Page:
What would be the best way to install such a vise?

    Thanks

    • Hi Saqib – my vice had these supporting brackets on the inside face of the rear jaw too. I think they are found on the older, pre 1960’s record vices. All you do is make measurements of the depth and position of the brackets from the edge of the face, along with their width, and then chisel or saw a notch for each in the top of the vice opening you have already made in the apron of the bench. It’s a little bit fiddly, but quite easy to do really.

  8. This may be a dumb question, but how did you turn the bench over? I am making one of Paul’s benches now and it is heavy. If I were to lay it down on an apron I’m not sure I could get it back up. And I can only assume that a pulley system or an army of sons was employed when lifting that bench onto some saw horses. I know this is a dumb question, but I would really like to know how to manipulate the bench. Perhaps it’s needless to say, but I am not a very large person

  9. Hi Paul

    After your latest blog entry, I have been looking at the Eclipse vice shown in the image, but stumpled upon a vice called “Dakota DK2020”, which looks very similar and has a nice price. Do you have any experience with these vices from Dakota?

    Thanks 🙂

    Best regards
    Jeppe

    • Yes, tested it out and it was very poor. That said, perhaps the makers, importers reworked the specs but the one we tested definitely wasn’t above a 1 on the scale of 1-10 with 10 being best. The makers/sellers do say that it’s a “high quality” vise but that’s far from true. Not recommended at all.

      • Thanks Paul. I really appreciate the fact that you are not endorsed by any one tool maker and can give open and honest opinions. I had a friend who wrote for a magazine (not wood working related) and was famous/well know enough in his field to have the back page for his articles. He wrote for about 30 years. In his twilight years I asked him if there was anything he had written the he had regretted or had a completely different opinion on (I knew at some point I would not be able to ask him ideas and I would be limited to his writing). He mentioned that there was one article he wrote that he regretted. The item was a new product and it wasn’t ready for the market as far as he was concerned. It needed about six more months of development. He wrote a bad review and tried to be as polite and factual about it as possible. The company whose product he wrote about saw a preview of the article are were less than thrilled and threatened to pull advertising from the magazine, etc. The magazine back up my friend and the article went to press. When I had asked him, the product had been on the market for 10 years and was a fine product at that point. He worked as hard as possible to avoid writing product reviews because of the nature of the way magazines are funded by advertisers.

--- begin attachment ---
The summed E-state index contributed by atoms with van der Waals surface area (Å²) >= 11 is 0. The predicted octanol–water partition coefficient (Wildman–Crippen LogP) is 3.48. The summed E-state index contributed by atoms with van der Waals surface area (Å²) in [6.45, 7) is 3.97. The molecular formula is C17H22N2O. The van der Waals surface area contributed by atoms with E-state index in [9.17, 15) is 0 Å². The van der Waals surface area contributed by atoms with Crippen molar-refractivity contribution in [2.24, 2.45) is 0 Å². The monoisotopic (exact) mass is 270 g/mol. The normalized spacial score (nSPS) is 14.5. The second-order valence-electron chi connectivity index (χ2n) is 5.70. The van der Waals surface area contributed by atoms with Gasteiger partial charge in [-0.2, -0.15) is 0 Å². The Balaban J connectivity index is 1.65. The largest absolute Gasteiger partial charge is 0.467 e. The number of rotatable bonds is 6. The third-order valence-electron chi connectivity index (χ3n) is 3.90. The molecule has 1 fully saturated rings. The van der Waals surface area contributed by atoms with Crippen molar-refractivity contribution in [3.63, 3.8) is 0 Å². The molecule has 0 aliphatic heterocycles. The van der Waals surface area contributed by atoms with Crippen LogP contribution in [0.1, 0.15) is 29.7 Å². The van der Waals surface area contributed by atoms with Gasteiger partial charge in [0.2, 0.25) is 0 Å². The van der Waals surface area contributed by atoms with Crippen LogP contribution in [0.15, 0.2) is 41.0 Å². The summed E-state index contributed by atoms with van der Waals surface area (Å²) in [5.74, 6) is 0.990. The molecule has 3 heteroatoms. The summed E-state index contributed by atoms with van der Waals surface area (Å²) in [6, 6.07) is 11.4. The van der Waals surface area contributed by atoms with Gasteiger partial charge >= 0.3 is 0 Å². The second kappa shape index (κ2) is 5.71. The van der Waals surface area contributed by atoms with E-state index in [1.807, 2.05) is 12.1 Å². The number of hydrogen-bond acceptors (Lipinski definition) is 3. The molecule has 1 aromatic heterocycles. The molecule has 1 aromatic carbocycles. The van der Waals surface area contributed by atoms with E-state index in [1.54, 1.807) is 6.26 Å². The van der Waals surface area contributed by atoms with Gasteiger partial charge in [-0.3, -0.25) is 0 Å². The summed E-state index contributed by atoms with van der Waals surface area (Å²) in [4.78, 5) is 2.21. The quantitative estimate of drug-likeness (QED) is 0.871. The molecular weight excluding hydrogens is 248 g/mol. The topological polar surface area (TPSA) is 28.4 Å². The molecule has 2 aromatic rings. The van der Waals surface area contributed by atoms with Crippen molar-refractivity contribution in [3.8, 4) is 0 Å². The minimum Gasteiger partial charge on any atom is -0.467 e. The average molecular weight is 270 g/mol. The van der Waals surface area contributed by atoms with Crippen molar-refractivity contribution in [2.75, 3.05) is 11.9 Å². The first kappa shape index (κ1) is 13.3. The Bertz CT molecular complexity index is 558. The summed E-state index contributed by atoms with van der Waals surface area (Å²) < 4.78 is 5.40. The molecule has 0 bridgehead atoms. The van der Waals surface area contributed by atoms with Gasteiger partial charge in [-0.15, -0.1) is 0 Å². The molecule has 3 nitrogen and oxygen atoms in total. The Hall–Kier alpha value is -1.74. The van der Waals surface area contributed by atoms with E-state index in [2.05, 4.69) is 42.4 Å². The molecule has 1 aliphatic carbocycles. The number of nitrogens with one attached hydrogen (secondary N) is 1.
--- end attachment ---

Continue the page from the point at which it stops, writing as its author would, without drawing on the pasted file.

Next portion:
You are in a unique position in that you aren’t funded by them and you have 50 years of experience and can distinguish between what is quality and good vs that which should be avoided. Thank you.

        • It’s been good not to be endorsed because we always wanted to be transparent. I do have many good relationships with makers and sales outlets who recommend us regardless of the fact that we are not endorsing or recommending something that they make. There are many ways of measuring success. I measure mine by seeing my name mentioned all the less by magazines, makers and sales outlets. I enjoy my freedom too much.

  10. Thanks for this Paul – a very useful set of posts. I do wonder about leaving the main front pair of mounting holes empty and instead using the smaller horizontal ones in the rear jaw. I have an old Parkinsons to fit and the rear mounting holes are a long way back. I suspect I’m my case the vice might begin to droop using your method so I reckon I’ll use through bolts rather than lag screws. With the nut at the bottom and the right length bolt this should work even with the very limited clearance the thick apron leaves me. As you say this will mean plugging holes in the top. So, if you can squeeze it in to your blogging schedule – a short post on methods of plugging holes would be very useful and I think interesting for a wider audience too.

    • It can’t really droop and in all of the workbench vises I have fitted this has never once been an issue at all. Just to make sure others don’t think it will or can sag or droop.